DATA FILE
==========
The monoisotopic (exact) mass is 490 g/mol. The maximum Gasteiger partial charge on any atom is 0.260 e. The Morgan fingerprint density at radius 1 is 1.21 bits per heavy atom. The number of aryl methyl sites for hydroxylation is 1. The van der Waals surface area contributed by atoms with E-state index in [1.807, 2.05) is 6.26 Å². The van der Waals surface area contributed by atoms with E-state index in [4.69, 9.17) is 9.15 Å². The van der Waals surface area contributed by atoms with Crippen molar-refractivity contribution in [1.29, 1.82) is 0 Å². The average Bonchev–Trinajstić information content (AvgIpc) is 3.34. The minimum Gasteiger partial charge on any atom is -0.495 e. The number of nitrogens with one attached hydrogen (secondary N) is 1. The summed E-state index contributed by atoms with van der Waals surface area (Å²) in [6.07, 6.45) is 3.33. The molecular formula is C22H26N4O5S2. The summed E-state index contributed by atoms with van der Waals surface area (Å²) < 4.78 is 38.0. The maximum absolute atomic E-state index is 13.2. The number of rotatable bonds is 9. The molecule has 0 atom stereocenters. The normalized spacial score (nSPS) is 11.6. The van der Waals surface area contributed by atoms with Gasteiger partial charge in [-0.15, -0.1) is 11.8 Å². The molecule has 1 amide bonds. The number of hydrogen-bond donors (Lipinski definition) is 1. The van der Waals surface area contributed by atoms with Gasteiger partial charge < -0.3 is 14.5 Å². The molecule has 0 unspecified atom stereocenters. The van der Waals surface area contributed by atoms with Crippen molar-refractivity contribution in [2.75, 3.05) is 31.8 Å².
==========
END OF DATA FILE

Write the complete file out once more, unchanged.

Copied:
The monoisotopic (exact) mass is 490 g/mol. The maximum Gasteiger partial charge on any atom is 0.260 e. The Morgan fingerprint density at radius 1 is 1.21 bits per heavy atom. The number of aryl methyl sites for hydroxylation is 1. The van der Waals surface area contributed by atoms with E-state index in [1.807, 2.05) is 6.26 Å². The van der Waals surface area contributed by atoms with E-state index in [4.69, 9.17) is 9.15 Å². The van der Waals surface area contributed by atoms with Crippen molar-refractivity contribution in [1.29, 1.82) is 0 Å². The average Bonchev–Trinajstić information content (AvgIpc) is 3.34. The minimum Gasteiger partial charge on any atom is -0.495 e. The number of nitrogens with one attached hydrogen (secondary N) is 1. The summed E-state index contributed by atoms with van der Waals surface area (Å²) in [6.07, 6.45) is 3.33. The molecular formula is C22H26N4O5S2. The summed E-state index contributed by atoms with van der Waals surface area (Å²) < 4.78 is 38.0. The maximum absolute atomic E-state index is 13.2. The number of rotatable bonds is 9. The molecule has 0 atom stereocenters. The normalized spacial score (nSPS) is 11.6. The van der Waals surface area contributed by atoms with Gasteiger partial charge in [-0.15, -0.1) is 11.8 Å². The molecule has 1 amide bonds. The number of hydrogen-bond donors (Lipinski definition) is 1. The van der Waals surface area contributed by atoms with Gasteiger partial charge < -0.3 is 14.5 Å². The molecule has 0 unspecified atom stereocenters. The van der Waals surface area contributed by atoms with Crippen molar-refractivity contribution in [2.75, 3.05) is 31.8 Å².